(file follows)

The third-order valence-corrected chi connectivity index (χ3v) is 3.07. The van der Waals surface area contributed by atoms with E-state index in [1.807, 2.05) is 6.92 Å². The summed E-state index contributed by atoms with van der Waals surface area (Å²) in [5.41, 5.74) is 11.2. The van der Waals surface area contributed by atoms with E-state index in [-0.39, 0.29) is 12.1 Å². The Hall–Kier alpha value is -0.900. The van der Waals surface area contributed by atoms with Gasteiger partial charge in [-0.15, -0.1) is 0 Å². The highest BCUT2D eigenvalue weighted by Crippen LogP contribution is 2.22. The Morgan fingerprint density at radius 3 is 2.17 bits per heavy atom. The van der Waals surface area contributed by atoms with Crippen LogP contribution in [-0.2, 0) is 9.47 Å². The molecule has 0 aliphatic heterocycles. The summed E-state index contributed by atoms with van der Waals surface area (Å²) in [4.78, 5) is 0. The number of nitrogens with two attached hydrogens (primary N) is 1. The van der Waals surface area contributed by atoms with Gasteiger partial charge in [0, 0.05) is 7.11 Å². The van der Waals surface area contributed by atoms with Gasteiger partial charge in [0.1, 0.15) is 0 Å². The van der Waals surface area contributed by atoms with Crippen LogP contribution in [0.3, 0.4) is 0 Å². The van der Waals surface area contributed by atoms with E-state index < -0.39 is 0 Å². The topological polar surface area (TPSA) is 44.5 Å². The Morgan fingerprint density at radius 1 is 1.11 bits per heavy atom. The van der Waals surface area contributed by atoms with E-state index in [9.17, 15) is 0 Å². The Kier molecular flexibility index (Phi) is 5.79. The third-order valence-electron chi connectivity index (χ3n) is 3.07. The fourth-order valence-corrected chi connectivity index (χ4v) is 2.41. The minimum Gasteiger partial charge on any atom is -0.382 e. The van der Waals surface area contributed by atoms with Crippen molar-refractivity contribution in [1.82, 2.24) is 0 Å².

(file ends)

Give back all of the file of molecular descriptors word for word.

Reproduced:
The third-order valence-corrected chi connectivity index (χ3v) is 3.07. The van der Waals surface area contributed by atoms with E-state index in [1.807, 2.05) is 6.92 Å². The summed E-state index contributed by atoms with van der Waals surface area (Å²) in [5.41, 5.74) is 11.2. The van der Waals surface area contributed by atoms with E-state index in [-0.39, 0.29) is 12.1 Å². The Hall–Kier alpha value is -0.900. The van der Waals surface area contributed by atoms with Gasteiger partial charge in [-0.15, -0.1) is 0 Å². The highest BCUT2D eigenvalue weighted by Crippen LogP contribution is 2.22. The Morgan fingerprint density at radius 3 is 2.17 bits per heavy atom. The van der Waals surface area contributed by atoms with Crippen LogP contribution in [-0.2, 0) is 9.47 Å². The molecule has 0 aliphatic heterocycles. The summed E-state index contributed by atoms with van der Waals surface area (Å²) in [4.78, 5) is 0. The number of nitrogens with two attached hydrogens (primary N) is 1. The van der Waals surface area contributed by atoms with Gasteiger partial charge in [0, 0.05) is 7.11 Å². The van der Waals surface area contributed by atoms with Gasteiger partial charge in [0.1, 0.15) is 0 Å². The van der Waals surface area contributed by atoms with Crippen LogP contribution in [0.3, 0.4) is 0 Å². The van der Waals surface area contributed by atoms with E-state index < -0.39 is 0 Å². The topological polar surface area (TPSA) is 44.5 Å². The Morgan fingerprint density at radius 1 is 1.11 bits per heavy atom. The van der Waals surface area contributed by atoms with E-state index in [9.17, 15) is 0 Å². The Kier molecular flexibility index (Phi) is 5.79. The third-order valence-electron chi connectivity index (χ3n) is 3.07. The fourth-order valence-corrected chi connectivity index (χ4v) is 2.41. The minimum Gasteiger partial charge on any atom is -0.382 e. The van der Waals surface area contributed by atoms with Crippen molar-refractivity contribution in [1.82, 2.24) is 0 Å².